# Why does removing intercept not change predicition of linear model in the precence of factor predictors? [duplicate]

In a linear model that predicts birth rate (TFR) per country from per capita GDP, the country is encoded in "treatment coding", and there are several measurements (different years) per country. I would thus have thought that the first level represents the "reference intercept" and the predictions for only this first level should change when the intercept is removed from the model.

However, the predictions do not change for any country, if I remove the intercept:

> fit1 <- lm(TFR ~ logGDPpc + logGDPpc2 +
country, data=x)
> fit2 <- lm(TFR ~ logGDPpc + logGDPpc2 +
country - 1, data=x)
> max(abs(fit1$$fitted.values - fit2$$fitted.values))
[1] 1.847411e-13


This also applies to the relative error of the differences:

> max(abs((fit1$$fitted.values - fit2$$fitted.values)/fit2$fitted.values)) [1] 7.482906e-14  Is this the expected behavior? Why? • Computers have limited precision. A maximum difference of less than 2 / 10^13 is pretty small and can be considered negligible. Commented Mar 29, 2022 at 13:27 • Yes, that is my point: there is no difference, even for the reference level. Why? Commented Mar 29, 2022 at 13:28 • R is not tricked by the attempt to remove the intercept. If you remove the intercept, then R adds a dummy for the reference level. Instead of looking at the fitted values, it might be easier to look at the design matrix with the model.matrix function. These two models have the same design matrix. Commented Mar 29, 2022 at 13:38 • @dipetkov Just looked at the model.matrix, and this is indeed the explanation. Would you mind elaborating your comment into an answer whcih I then can accept, so that teh question is marked as answered? Commented Mar 29, 2022 at 13:42 • I posted it as an answer because I made a mistake in the comment: it's an equivalent matrix, not the same matrix. Just reinforces the advice to always look at the design matrix. Commented Mar 29, 2022 at 14:15 ## 2 Answers As @Russ Lenth points out these models have equivalent parametrizations. Usually (in R) we specify models with a formula such as y ~ x1 + x2. It's very convenient. Under the hood, R uses the formula and the data to come up with the design matrix. It's often helpful to look at the design matrix to figure out how R processed the inputs, esp. if the formula includes categorical variables, polynomials or other variable transformations. Use the model.matrix function to construct the design matrix explicitly. sample_size <- 10 n_levels <- 3 x_cat <- factor(sample(1:n_levels, sample_size, replace = TRUE)) x_num <- rnorm(sample_size) # We don't need a response to construct the design matrix. # The two formulas correspond to equivalent design matrices. # -> # They are the same model and the fitted values are the same, # up to some negligible numerical differences. # The design matrix with an intercept doesn't have a dummy variable for the reference level. model.matrix(~ x_num + x_cat) #> (Intercept) x_num x_cat2 x_cat3 #> 1 1 -0.9633999 0 1 #> 2 1 0.9592475 0 0 #> 3 1 -0.9279922 1 0 #> 4 1 -0.2097351 1 0 #> 5 1 -0.5812370 1 0 #> 6 1 0.6245961 0 1 #> 7 1 -0.9484379 0 1 #> 8 1 -0.8772716 0 1 #> 9 1 0.8568915 0 1 #> 10 1 1.6237805 0 0 #> attr(,"assign") #> [1] 0 1 2 2 #> attr(,"contrasts") #> attr(,"contrasts")$x_cat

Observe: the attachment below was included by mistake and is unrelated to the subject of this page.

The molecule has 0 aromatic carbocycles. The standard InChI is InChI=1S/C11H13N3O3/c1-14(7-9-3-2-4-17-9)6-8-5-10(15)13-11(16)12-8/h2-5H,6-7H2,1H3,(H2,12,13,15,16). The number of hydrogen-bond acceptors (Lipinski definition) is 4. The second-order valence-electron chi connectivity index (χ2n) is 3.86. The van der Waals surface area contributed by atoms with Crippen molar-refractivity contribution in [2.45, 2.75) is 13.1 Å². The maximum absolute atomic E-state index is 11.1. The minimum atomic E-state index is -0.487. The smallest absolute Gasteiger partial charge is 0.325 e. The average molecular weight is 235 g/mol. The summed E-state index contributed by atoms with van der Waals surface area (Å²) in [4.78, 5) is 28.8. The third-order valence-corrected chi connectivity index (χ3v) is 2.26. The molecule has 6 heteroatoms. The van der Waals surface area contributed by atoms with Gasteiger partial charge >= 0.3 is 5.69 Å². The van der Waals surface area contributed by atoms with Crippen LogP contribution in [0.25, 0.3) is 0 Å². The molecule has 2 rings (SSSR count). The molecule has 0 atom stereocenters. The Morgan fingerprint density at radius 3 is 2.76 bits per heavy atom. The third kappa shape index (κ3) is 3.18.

#> [1] "contr.treatment"

# The design matrix with an intercept has a dummy variable for the reference level.
model.matrix(~ x_num + x_cat - 1)
#>         x_num x_cat1 x_cat2 x_cat3
#> 1  -0.9633999      0      0      1
#> 2   0.9592475      1      0      0
#> 3  -0.9279922      0      1      0
#> 4  -0.2097351      0      1      0
#> 5  -0.5812370      0      1      0
#> 6   0.6245961      0      0      1
#> 7  -0.9484379      0      0      1
#> 8  -0.8772716      0      0      1
#> 9   0.8568915      0      0      1
#> 10  1.6237805      1      0      0
#> attr(,"assign")
#> [1] 1 2 2 2
#> attr(,"contrasts")
#> attr(,"contrasts")\$x_cat
#> [1] "contr.treatment"


These are two parameterizations of the same model. Look at the regression coefficients for each model, and you will see the same number of parameters.

In the first model, the model intercept is the $$y$$ intercept for the first country, and the coefficients for the other countries are differences between that country's intercept and the first country's.

In the second model, the absence of the overall intercept causes R to create indicators for all of the countries. The regression coefficients for the countries will be their respective $$y$$ intercepts; so the first one's coefficient will equal the intercept of the first model.